Addendum #2: Glenn Greenwald says it better

Posted by Dakota at 12:41 PM

March 25, 2008

The Girls


View larger image

Since Obama Girl is back with a new video, and, as you well know, all of us here at Dakota are obsessed by the latest trends, we thought we'd post the complete collection.

Obama Girl

Hillary Girl

McCain Girls

Bush Girl

Photo note: The girls (oh, god, it's probably Buddha, how embarassing) We are praying that this is Kuan Yin the Chinese Goddess of Mercy, so you can watch what we consider to be a real video

Posted by Dakota at 07:50 AM

March 23, 2008

Happy Easter


View larger image

Fuzzy chicks
and bunnies
the kind that
can secrete

jelly beans
in baskets
with colored eggs

rolls and hunts
on grassy greens
and roast lamb
as our meat

we celebrate
at Easter

we make it
such a treat

in fact you
must admit
quite a feat

Photo note: Easter lilies - inspired by ruby 131, you know who you are

Posted by Dakota at 08:57 AM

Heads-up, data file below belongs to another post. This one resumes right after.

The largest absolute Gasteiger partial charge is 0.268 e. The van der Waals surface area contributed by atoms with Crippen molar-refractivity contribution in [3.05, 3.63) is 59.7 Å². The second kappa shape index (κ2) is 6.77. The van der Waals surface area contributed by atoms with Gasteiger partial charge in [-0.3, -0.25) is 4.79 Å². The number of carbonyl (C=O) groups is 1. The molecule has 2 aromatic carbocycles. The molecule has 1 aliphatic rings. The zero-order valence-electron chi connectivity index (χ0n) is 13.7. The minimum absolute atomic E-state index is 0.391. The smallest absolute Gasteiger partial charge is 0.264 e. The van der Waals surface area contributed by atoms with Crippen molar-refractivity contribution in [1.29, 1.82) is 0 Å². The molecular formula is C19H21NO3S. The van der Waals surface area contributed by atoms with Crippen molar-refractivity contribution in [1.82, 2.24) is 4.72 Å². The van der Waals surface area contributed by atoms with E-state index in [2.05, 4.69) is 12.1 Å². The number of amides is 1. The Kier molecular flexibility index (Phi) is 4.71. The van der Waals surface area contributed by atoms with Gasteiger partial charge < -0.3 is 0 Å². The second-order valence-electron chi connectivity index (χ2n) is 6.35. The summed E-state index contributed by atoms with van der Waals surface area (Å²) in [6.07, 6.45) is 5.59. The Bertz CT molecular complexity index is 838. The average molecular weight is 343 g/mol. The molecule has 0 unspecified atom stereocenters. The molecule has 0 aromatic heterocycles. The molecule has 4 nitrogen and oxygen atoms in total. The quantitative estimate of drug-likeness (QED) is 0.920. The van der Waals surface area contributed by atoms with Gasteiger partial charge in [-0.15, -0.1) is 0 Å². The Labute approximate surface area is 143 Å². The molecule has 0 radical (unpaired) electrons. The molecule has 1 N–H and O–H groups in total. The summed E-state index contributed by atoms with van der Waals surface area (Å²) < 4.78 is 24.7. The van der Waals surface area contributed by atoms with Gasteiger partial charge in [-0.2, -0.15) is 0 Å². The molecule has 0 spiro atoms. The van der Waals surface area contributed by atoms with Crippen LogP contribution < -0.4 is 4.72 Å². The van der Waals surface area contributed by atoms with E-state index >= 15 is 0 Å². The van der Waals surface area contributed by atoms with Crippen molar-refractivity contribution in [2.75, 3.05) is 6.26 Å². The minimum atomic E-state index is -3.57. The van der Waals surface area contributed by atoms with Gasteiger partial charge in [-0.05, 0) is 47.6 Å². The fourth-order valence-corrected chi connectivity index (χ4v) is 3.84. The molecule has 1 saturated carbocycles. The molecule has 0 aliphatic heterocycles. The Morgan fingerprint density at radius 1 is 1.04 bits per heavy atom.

March 21, 2008

Spitzer SubPrime and the Federal Reserve - Getting the Whole Picture


View image

For those of you who have overdosed on Kristin Ashley Alexandra Dupre's cleavage, musical gifts and childhood home photos, we would like to offer something more substantive.

Forensic economist, Greg Palast, uncovers the more elusive story behind Spitzer's bust - the difference between buying consentual sex and raping the Treasury of the United States, once again. A mere precis, so you must read the whole article:

While New York Governor Eliot Spitzer was paying an ‘escort’ $4,300 in a hotel room in Washington, just down the road, George Bush’s new Federal Reserve Board Chairman, Ben Bernanke, was secretly handing over $200 billion in a tryst with mortgage bank industry speculators.

Both acts were wanton, wicked and lewd. But there’s a BIG difference. The Governor was using his own checkbook. Bush’s man Bernanke was using ours.

And then there is the issue of moral hazard . Ellen Goodman shows us how the term applies to poor people who were swindled and are now losing their homes, and how it doesn't seem to apply to the corporations responsible who are being rescued by the Federal Reserve and to their CEOs who are walking away from the disasters they have created with millions.

Another heist of epic proportion right under our noses.

Paul Krugman and Jon Stewart help us along with our economic education.